Margaret Salisbury, MD, MS is a Pulmonary and Critical Care physician at the University of Michigan. This K23 mentored career development application includes a coordinated 5-year plan of training and research activities designed to advance Dr. Salisbury toward her long-term goal of becoming an independent physician-scientist conducting patient-oriented research on fibrotic interstitial lung disease (ILD). ILD affects up to 1 in 14 American adults, with hypersensitivity pneumonia (HP) prevalent among these. HP results from immune system activation following antigen inhalation, and is heterogeneous in terms of clinical presentation and disease biology. The fibrotic form is associated with poor survival and a comparable course to idiopathic pulmonary fibrosis (IPF). The host immunologic response and microbes present in the lungs (the ?lung microbiome?) likely influence ILD outcomes. Understanding how these biologic variables relate to fibrosis and disease progression represents a key step toward developing effective, personalized treatments for patients with HP and other fibrotic ILD, thereby improving the prognosis of these life- threatening diseases.
The specific Aims of this project are to: 1) Identify differences across ILD diagnosis groups (e.g. HP and IPF) in the host immune response and lung microbiome composition at the time of diagnosis; and 2) Identify key host immune response and lung microbiome markers that predict subsequent lung function change. To complete these aims, Dr. Salisbury will conduct a prospective cohort study of ILD patients undergoing diagnostic lung sampling procedures, with host response and lung microbiome markers measured in concurrently-collected bronchoalveolar lavage fluid. Identified HP and IPF patients will undergo serial pulmonary function measurement in the year following the diagnostic procedure. Mixed effects models will identify baseline host response and microbiome variables independently predictive of pulmonary function trajectory. In completion of this project, Dr. Salisbury will gain experience in the study of lung immunology, microbial ecology, and clinical research methods. These skills will complement her existing expertise in clinical care of patients with ILD, and already-completed didactic training in clinical research methods. The training plan includes intensive mentorship by experts in clinical trials (Kevin Flaherty, MD MS), lung immunology (Bethany Moore, PhD), microbial ecology (Gary Huffnagle, PhD), and biostatistics (Susan Murray, ScD), select coursework, and participation in a scientific community. Completion of this progressively independent research project will lead to study of therapeutic manipulation of the host immune response and/or lung microbiome in subsequent R01, U01, and/or R21 applications. Dr. Salisbury?s unique resources include access to a dedicated team of co-mentors and advisors with whom she has long- standing collaborations. The University of Michigan has an outstanding research infrastructure, actively supports junior investigators, and offers advanced courses in relevant disciplines.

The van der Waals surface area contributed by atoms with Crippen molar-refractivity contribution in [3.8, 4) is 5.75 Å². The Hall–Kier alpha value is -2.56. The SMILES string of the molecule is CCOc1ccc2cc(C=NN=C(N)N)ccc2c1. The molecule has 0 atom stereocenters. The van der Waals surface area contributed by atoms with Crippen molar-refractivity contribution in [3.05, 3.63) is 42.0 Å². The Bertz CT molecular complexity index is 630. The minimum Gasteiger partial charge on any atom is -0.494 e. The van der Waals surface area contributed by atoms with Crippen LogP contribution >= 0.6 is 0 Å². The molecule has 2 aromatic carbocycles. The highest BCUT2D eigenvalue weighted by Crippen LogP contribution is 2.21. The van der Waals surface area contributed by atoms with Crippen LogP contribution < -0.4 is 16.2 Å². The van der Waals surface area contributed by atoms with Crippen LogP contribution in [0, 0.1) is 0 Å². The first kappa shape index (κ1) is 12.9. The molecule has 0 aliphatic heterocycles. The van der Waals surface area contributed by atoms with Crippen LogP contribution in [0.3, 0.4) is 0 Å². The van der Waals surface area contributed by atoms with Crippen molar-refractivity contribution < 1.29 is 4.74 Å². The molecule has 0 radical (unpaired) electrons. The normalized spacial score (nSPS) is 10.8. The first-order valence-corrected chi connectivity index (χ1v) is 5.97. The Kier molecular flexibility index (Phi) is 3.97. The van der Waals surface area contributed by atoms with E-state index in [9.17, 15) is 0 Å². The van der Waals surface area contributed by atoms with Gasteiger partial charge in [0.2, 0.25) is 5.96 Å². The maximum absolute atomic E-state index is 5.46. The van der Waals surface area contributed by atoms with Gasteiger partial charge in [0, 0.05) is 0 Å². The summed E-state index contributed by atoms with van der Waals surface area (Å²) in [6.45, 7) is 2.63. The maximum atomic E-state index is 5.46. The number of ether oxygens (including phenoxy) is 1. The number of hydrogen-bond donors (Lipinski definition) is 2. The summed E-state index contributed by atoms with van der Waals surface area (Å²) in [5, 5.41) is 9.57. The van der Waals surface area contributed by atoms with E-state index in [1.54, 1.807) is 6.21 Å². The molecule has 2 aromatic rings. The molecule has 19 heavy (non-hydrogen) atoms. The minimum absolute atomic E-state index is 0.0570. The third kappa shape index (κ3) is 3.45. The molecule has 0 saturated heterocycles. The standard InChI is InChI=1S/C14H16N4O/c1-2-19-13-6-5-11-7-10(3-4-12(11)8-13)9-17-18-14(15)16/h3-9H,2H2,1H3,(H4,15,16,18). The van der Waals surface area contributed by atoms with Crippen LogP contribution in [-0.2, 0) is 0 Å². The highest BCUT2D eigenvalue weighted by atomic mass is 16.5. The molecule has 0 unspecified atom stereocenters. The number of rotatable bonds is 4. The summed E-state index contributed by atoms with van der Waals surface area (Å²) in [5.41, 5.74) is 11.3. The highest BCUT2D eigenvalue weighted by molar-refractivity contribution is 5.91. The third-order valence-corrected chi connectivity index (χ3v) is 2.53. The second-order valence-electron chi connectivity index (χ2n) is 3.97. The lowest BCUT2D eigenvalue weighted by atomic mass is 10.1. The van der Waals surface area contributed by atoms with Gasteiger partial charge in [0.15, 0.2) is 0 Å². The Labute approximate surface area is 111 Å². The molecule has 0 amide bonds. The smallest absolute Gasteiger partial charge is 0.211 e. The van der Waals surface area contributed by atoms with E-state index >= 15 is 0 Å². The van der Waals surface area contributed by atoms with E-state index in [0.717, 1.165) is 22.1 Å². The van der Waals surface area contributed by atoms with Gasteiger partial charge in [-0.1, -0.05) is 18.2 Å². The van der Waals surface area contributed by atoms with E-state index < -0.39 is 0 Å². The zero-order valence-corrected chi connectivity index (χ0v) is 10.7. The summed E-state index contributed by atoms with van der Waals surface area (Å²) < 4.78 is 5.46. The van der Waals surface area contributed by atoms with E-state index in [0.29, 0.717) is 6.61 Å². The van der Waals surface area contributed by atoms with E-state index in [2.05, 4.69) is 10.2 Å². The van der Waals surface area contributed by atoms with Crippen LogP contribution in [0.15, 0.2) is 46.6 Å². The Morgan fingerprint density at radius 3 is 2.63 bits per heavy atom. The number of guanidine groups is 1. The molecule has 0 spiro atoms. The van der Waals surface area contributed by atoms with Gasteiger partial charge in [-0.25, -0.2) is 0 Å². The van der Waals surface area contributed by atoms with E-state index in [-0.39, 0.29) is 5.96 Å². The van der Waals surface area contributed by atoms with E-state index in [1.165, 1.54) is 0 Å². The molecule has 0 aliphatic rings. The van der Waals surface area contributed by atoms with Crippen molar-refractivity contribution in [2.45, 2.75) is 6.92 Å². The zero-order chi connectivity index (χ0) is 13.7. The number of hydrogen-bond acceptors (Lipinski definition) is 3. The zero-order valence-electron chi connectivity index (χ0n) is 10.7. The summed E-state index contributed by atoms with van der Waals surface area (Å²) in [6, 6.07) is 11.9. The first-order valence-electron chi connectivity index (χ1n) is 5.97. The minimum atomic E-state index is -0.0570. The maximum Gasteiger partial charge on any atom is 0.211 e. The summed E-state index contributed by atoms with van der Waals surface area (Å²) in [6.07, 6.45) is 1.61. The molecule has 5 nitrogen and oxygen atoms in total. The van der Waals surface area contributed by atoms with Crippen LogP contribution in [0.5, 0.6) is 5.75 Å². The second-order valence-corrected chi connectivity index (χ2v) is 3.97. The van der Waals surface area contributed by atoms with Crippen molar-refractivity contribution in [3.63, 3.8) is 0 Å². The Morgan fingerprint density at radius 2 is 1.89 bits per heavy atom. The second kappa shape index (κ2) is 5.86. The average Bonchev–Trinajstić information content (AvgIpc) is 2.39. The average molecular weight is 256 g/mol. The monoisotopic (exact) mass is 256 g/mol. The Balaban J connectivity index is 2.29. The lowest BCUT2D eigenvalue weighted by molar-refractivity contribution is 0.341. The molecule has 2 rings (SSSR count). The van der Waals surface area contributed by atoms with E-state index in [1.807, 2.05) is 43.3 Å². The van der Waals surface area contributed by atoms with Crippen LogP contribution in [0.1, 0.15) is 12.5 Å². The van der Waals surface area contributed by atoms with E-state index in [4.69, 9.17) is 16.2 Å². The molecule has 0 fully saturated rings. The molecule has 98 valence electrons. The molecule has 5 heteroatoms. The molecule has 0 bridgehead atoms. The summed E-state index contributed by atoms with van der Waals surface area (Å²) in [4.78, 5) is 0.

Hypersensitivity pneumonia (HP), caused by immune system activation following antigen inhalation, is prevalent among the 1 in 14 American adults with interstitial lung disease, and can result in progressive lung fibrosis and death. The specific host immune response and composition of the resident microbial communities in the lungs (?lung microbiome?) likely influence disease course, and may be modifiable by therapeutic intervention. The overarching goal of this project is to understand the relationship between the host immune response, the lung microbiome, lung fibrosis, and disease trajectory in patients with HP, as a key step toward improving our ability to provide effective, personalized treatment to patients with this heterogeneous, life-threatening disease.